What happens in a room full of neurodiverse people?

Written by Guy Walsh

Wednesday 2nd November 2022

Since last year, when I had the realisation that I have ADHD, I have been looking to network with more neurodiverse freelancers and business owners. I created LinkedIn and Facebook groups specifically for this purpose, and I’m keeping my eyes open for events specifically for neurodiverse entrepreneurs.

The Future is ND

My first port of call was to follow Genius Within on LinkedIn – an organisation that exists to support and champion neurodiverse voices.

One of the first posts that they shared was from The Future is ND. This is an organisation set up by Lucy Hobbs to champion and empower neurodiverse voices in the creative a tech industries. The post was promoting an upcoming event in London called ND Leaders 02.

That event took place last night (1st November 2022) and the full gallery of images that I created can be found at this link.

The first thing that struck me was OMG CATS! The pictures below were taken outside of the building so I immediately felt at home! For those that don’t know – I offer a bespoke cat photography service.


The next thing that excited me was the event space. A very modern, trendy event area in the offices of Wunderman Thompson. The decor spoke my language and the room was spacious and comfortable.

People started to arrive and the conversation started to flow, but the next thing that struck me was the power of a space designed by neurodivergent people. We were able to openly be ourselves, without judgement – there was no masking needed.


The first of the speakers was Dan, a self-employed branding professional from Northamptonshire. A common theme throughout the night was the struggles of growing up, not fitting in, and having to find your own path. The audience were visibly touched by many of the stories – and unsurprisingly I found that I related to lots of them.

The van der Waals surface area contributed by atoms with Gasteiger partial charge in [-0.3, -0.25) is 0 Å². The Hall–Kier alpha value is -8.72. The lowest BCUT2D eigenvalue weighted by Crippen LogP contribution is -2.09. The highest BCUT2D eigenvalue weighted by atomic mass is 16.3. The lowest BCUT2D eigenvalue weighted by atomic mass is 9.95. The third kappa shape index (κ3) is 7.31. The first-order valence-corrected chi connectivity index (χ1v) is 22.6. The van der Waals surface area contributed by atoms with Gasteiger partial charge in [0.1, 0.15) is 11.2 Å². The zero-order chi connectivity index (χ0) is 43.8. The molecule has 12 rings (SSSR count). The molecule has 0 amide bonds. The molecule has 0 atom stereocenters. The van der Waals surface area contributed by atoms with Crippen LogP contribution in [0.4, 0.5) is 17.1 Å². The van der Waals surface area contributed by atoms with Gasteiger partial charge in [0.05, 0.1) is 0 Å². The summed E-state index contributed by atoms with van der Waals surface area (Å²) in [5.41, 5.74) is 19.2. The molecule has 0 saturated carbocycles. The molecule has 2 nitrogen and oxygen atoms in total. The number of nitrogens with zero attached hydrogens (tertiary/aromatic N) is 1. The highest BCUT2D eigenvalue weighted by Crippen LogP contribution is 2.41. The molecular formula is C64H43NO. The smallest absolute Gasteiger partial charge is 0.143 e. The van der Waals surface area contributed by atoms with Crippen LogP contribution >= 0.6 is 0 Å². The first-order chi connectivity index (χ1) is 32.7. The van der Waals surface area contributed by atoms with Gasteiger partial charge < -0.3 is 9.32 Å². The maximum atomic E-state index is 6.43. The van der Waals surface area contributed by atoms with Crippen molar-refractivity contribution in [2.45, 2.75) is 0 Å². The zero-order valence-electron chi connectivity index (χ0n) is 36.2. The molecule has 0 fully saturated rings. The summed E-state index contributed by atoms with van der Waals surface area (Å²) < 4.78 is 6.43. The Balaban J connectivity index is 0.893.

Of course, there were poignant and funny moments too – and each of the speakers brought their own message of hope. Next up was Samantha Hiew of ADHD Girls.

In the same spirit of openness and generosity that existed at the event, I feel I should mention that at this point I had become so hyperfocused on my photography that I didn’t take in much of the story being told. Samantha does have a YouTube channel though – so why not go and check that out?


Something I noticed that I feel showed the impact of the event was the number of people that were taking photographs of the slides on display. It was clear that a lot of valuable and relatable information had been provided in the talks, and there was time for questions at the end of each presentation too.

After a break for a bit of mingling/networking, Tash Rosehill spoke about the work she has done within her company to increase health coverage to include mental health. Again, a combination of hyperfocus and mental fatigue meant that I didn’t take in too much of this presentation.

The final speaker for the night was Kim Lawrie, who provided probably the most poignant moment of the night when she reminded us of the effects of shame on a person’s self-esteem and self-identity. There was a tangible shift in the atmosphere as people connected with her message. I let out a little tear. It was such a powerful moment that I went to thank Kim afterwards. The impact of shame will be translated into an activity in my Acting Skills for Life courses, and in doing so I hope it will help even more people.

Networking & Close

Finally. Lucy closed the night, although the networking continued until the venue closed and many people went to the pub afterwards.

My thoughts

This was a thoroughly enjoyable evening on so many levels. Hearing so many relatable stories was equally reassuring and heartbreaking. Being in a non-judgemental environment was liberating, and made me wonder what the world would be like if it were designed by neurodiverse people.

I left with the motivation to do something. Whenever I hear stories of suffering, it always reinvigorates my desire to help ensure others don’t have to go through that same suffering in the future. So many of the stories I heard were preventable with nothing more than empathy and understanding.

My ADHD brain is already working on something. If you’re midlands-based and would like to collaborate, please get in touch.

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